In honor of Pride Month, we at RTM Law would like to walk our readers through the legislative history of LGBTQ+ rights–more specifically the legal protection available for transgender individuals in the housing market and workplace.
Definition: Throughout this article, we use the word “transgender” as a person whose gender identity differs from their sex assigned at birth.
Discrimination in the Housing Market:
In the state of California, it is illegal to discriminate people from housing based on sex, gender identity, or sexual orientation. The Fair Housing Act protects members of the LGBTQ+ community from mistreatment when buying/selling a property and taking out a mortgage1. The Fair Housing Act also encompasses protection from discrimination in homeless shelters, transitional housing, and property insurance. Individuals who identify as transgender are increasingly included in this bracket in Court, under the Fair Housing Act.
If you or a loved one has been turned away from housing on the basis of gender identity or sexual orientation, you have grounds to contact the U.S. Department of Housing and Urban Development (HUD) about your situation. Reach out to an attorney to help structure an argument that will help you get the equity and respect you deserve.
Title VII of the Civil Rights Act identifies LGBTQ+ discrimination as a federal crime. Moreover the California Fair Employment and Housing Act (FEHA) makes it illegal for employers to harass, fire, demote, or wage discriminate based on sexual orientation or gender identity for workplaces with more than five employees.2 Under the FEHA, individuals are protected if they decide to come out, transition, or identify as non-conforming during their employment. Additionally, all employees reserve the right to use the restroom of their identified gender–which must be labeled as gender neutral for single stalls. Dress codes also must not discriminate against neither gender identity nor gender expression.
Moreover, an employer’s failure to adopt the proper pronouns requested by an employee can be viewed as harassment and therefore grounds for legal action. However, employers do not have the right to ask for an employee’s sexual orientation or gender identity during the hiring process. Thus, you should never feel pressured to provide employers with this information in an interview–it is against the law.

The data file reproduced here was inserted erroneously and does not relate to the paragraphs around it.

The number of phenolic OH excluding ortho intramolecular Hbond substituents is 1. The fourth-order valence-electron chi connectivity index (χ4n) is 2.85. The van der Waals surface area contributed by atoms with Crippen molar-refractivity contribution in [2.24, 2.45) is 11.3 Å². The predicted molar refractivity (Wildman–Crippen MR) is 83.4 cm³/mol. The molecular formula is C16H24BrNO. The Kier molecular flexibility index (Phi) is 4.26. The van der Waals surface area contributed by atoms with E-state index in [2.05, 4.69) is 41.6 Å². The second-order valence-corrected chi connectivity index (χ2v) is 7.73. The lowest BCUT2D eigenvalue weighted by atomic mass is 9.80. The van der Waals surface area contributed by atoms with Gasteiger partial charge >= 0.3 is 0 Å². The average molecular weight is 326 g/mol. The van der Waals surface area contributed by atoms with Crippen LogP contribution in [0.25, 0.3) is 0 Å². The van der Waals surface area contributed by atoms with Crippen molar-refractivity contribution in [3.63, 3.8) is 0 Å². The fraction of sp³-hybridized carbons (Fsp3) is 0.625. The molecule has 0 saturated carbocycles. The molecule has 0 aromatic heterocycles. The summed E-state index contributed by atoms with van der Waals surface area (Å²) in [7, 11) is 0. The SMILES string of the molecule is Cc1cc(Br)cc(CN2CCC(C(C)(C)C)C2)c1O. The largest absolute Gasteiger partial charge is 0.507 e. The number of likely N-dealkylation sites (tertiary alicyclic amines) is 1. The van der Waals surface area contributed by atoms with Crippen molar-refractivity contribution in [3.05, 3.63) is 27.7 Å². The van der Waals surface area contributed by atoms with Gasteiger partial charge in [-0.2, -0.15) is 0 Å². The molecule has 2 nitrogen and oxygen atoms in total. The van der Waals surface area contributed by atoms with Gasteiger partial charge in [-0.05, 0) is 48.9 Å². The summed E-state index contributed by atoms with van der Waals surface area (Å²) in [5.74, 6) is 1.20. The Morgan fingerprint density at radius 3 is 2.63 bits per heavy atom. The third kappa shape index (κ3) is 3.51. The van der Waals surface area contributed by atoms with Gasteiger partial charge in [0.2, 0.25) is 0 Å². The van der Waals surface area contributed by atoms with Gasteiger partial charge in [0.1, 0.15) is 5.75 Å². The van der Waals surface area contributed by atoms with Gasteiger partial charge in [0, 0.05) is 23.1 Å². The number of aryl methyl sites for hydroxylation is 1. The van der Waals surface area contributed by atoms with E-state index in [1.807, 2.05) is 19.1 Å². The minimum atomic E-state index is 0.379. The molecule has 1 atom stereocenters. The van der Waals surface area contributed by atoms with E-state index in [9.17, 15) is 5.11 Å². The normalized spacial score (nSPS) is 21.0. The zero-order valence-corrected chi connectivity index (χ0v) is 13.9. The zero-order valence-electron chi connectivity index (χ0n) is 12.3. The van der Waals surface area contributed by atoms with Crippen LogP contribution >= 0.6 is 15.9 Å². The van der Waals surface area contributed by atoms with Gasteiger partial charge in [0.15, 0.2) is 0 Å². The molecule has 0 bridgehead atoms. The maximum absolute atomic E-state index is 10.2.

We at RTM Law stand as allies with the LGBTQ+ community and are dedicated to protecting the rights of all our clients, no matter their gender identity or sexual orientation. As such, we would like to highlight and celebrate key individuals who have been instrumental advocates and inspiration in the field of LGBTQ+ rights.
- Abby Rubenfeld: Gay rights activist, Rubenfeld served as the attorney who overturned the Tennesse sodony laws and involved Tennessee in the Supreme Court which ultimately legalized gay marriage across the world.
- Alfonso David: David worked on the first same-sex marriage case in New York as an attorney. He was also the first POC to serve as president of the Human Rights Campaign.
Here are a few out of the many historically notable legal cases3 which had major impacts on the development of LGBTQ+ rights–both positive and negative.
- Baker v. Nelson (1972): Marks the first time gay marriage was disputed under the Supreme Court.
- Romer v. Evans (1996): Ensures LGBTQ+ members are not singled out from laws–such as the 14th Ammendment–that protect all people from discrimination, no matter the orientation or identity.
- Lawrence v. Texas (2003): Eliminated sodony laws.
- Obergefell v. Hodges (2015): Granted same-sex couples the right to obtain official marriage licenses.
- Masterpiece Cakeshop, Ltd. v. Colorado Civil Rights Commission (2018): Ruled that the owner of a bakeshop could refuse to serve wedding cake to a same-sex couple.
While there still is much work to be done, Pride month serves as a time to reflect and celebrate the triumphs of self-expression. We wish all our readers a happy end to their Pride month and intend for the momentum to continue throughout 2021.
For additional details on LGBTQ+ rights and legal representation, we recommend checking out the following resources:
Contact Ramin Montakab for more information on your legal rights and representation. Call (949) 424-6784 for a free 15-minute consultation.
1Know Your Rights: Fair Housing and Transgender People. (2012, March). National Center for Transgender Equality.
2California LGBTQ Employment Rights: ACLU of Northern CA. ACLU of Northern California. (2020, June 16).
3Law, T. (2019, October 8). 9 Landmark Supreme Court Cases That Shaped LGBTQ Rights in America. TIME.